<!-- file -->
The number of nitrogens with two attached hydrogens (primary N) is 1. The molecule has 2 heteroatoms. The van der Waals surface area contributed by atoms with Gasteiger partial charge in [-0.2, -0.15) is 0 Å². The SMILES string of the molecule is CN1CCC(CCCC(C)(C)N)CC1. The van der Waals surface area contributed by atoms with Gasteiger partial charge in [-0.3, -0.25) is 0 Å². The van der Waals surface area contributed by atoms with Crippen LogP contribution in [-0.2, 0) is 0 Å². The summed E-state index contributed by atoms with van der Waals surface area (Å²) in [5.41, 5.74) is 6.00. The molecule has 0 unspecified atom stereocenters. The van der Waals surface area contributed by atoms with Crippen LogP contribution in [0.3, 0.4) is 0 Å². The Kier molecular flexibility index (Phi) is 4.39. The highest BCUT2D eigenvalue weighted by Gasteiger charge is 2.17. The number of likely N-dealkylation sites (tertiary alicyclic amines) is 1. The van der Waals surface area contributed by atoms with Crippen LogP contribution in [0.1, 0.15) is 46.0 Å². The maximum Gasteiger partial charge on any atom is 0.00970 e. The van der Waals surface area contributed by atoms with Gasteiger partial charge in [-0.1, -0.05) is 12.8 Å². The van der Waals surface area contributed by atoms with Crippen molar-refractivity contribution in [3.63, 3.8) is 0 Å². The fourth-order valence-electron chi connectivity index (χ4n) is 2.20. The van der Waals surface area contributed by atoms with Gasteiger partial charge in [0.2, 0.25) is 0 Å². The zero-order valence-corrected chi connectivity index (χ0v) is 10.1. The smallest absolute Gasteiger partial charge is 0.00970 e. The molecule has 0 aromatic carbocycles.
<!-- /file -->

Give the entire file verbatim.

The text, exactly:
The number of nitrogens with two attached hydrogens (primary N) is 1. The molecule has 2 heteroatoms. The van der Waals surface area contributed by atoms with Gasteiger partial charge in [-0.2, -0.15) is 0 Å². The SMILES string of the molecule is CN1CCC(CCCC(C)(C)N)CC1. The van der Waals surface area contributed by atoms with Gasteiger partial charge in [-0.3, -0.25) is 0 Å². The van der Waals surface area contributed by atoms with Crippen LogP contribution in [-0.2, 0) is 0 Å². The summed E-state index contributed by atoms with van der Waals surface area (Å²) in [5.41, 5.74) is 6.00. The molecule has 0 unspecified atom stereocenters. The van der Waals surface area contributed by atoms with Crippen LogP contribution in [0.3, 0.4) is 0 Å². The Kier molecular flexibility index (Phi) is 4.39. The highest BCUT2D eigenvalue weighted by Gasteiger charge is 2.17. The number of likely N-dealkylation sites (tertiary alicyclic amines) is 1. The van der Waals surface area contributed by atoms with Crippen LogP contribution in [0.1, 0.15) is 46.0 Å². The maximum Gasteiger partial charge on any atom is 0.00970 e. The van der Waals surface area contributed by atoms with Gasteiger partial charge in [-0.1, -0.05) is 12.8 Å². The van der Waals surface area contributed by atoms with Crippen molar-refractivity contribution in [3.63, 3.8) is 0 Å². The fourth-order valence-electron chi connectivity index (χ4n) is 2.20. The van der Waals surface area contributed by atoms with Gasteiger partial charge in [0.2, 0.25) is 0 Å². The zero-order valence-corrected chi connectivity index (χ0v) is 10.1. The smallest absolute Gasteiger partial charge is 0.00970 e. The molecule has 0 aromatic carbocycles.